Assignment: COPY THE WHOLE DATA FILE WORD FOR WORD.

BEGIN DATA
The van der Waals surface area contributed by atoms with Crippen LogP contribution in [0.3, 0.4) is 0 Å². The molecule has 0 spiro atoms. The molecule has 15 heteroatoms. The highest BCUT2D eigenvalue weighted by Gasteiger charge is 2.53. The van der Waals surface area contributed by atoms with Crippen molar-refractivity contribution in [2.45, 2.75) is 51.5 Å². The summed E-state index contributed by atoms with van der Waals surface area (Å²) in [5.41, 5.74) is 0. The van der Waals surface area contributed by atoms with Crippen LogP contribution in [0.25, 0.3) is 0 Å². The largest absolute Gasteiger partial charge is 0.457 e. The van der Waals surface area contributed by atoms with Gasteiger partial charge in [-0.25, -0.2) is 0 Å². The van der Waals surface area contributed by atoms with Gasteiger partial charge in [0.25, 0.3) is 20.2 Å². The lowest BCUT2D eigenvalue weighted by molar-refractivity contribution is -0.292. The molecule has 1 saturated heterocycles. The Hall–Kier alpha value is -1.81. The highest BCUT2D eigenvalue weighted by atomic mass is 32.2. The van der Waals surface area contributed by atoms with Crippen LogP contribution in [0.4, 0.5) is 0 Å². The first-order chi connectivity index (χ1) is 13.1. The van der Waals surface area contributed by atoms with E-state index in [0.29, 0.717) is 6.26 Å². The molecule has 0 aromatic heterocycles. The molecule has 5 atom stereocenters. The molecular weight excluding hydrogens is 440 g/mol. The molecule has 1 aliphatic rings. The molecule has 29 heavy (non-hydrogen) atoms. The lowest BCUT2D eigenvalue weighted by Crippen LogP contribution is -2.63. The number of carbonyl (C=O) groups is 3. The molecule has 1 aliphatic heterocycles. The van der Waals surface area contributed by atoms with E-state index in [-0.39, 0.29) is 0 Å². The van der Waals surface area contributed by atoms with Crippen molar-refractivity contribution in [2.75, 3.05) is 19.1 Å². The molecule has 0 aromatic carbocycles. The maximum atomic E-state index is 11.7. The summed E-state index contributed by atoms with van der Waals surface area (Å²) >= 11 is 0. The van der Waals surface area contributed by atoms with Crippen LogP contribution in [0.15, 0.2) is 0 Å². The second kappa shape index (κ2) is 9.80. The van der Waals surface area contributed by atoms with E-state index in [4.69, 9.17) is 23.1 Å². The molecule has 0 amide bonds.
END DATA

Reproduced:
The van der Waals surface area contributed by atoms with Crippen LogP contribution in [0.3, 0.4) is 0 Å². The molecule has 0 spiro atoms. The molecule has 15 heteroatoms. The highest BCUT2D eigenvalue weighted by Gasteiger charge is 2.53. The van der Waals surface area contributed by atoms with Crippen molar-refractivity contribution in [2.45, 2.75) is 51.5 Å². The summed E-state index contributed by atoms with van der Waals surface area (Å²) in [5.41, 5.74) is 0. The van der Waals surface area contributed by atoms with Crippen LogP contribution in [0.25, 0.3) is 0 Å². The largest absolute Gasteiger partial charge is 0.457 e. The van der Waals surface area contributed by atoms with Gasteiger partial charge in [-0.25, -0.2) is 0 Å². The van der Waals surface area contributed by atoms with Gasteiger partial charge in [0.25, 0.3) is 20.2 Å². The lowest BCUT2D eigenvalue weighted by molar-refractivity contribution is -0.292. The molecule has 1 saturated heterocycles. The Hall–Kier alpha value is -1.81. The highest BCUT2D eigenvalue weighted by atomic mass is 32.2. The van der Waals surface area contributed by atoms with Crippen LogP contribution in [0.4, 0.5) is 0 Å². The first-order chi connectivity index (χ1) is 13.1. The van der Waals surface area contributed by atoms with E-state index in [0.29, 0.717) is 6.26 Å². The molecule has 0 aromatic heterocycles. The molecule has 5 atom stereocenters. The molecular weight excluding hydrogens is 440 g/mol. The molecule has 1 aliphatic rings. The molecule has 29 heavy (non-hydrogen) atoms. The lowest BCUT2D eigenvalue weighted by Crippen LogP contribution is -2.63. The number of carbonyl (C=O) groups is 3. The molecule has 1 aliphatic heterocycles. The van der Waals surface area contributed by atoms with E-state index in [-0.39, 0.29) is 0 Å². The van der Waals surface area contributed by atoms with Crippen molar-refractivity contribution in [2.75, 3.05) is 19.1 Å². The molecule has 0 aromatic carbocycles. The maximum atomic E-state index is 11.7. The summed E-state index contributed by atoms with van der Waals surface area (Å²) >= 11 is 0. The van der Waals surface area contributed by atoms with Crippen LogP contribution in [0.15, 0.2) is 0 Å². The second kappa shape index (κ2) is 9.80. The van der Waals surface area contributed by atoms with E-state index in [4.69, 9.17) is 23.1 Å². The molecule has 0 amide bonds.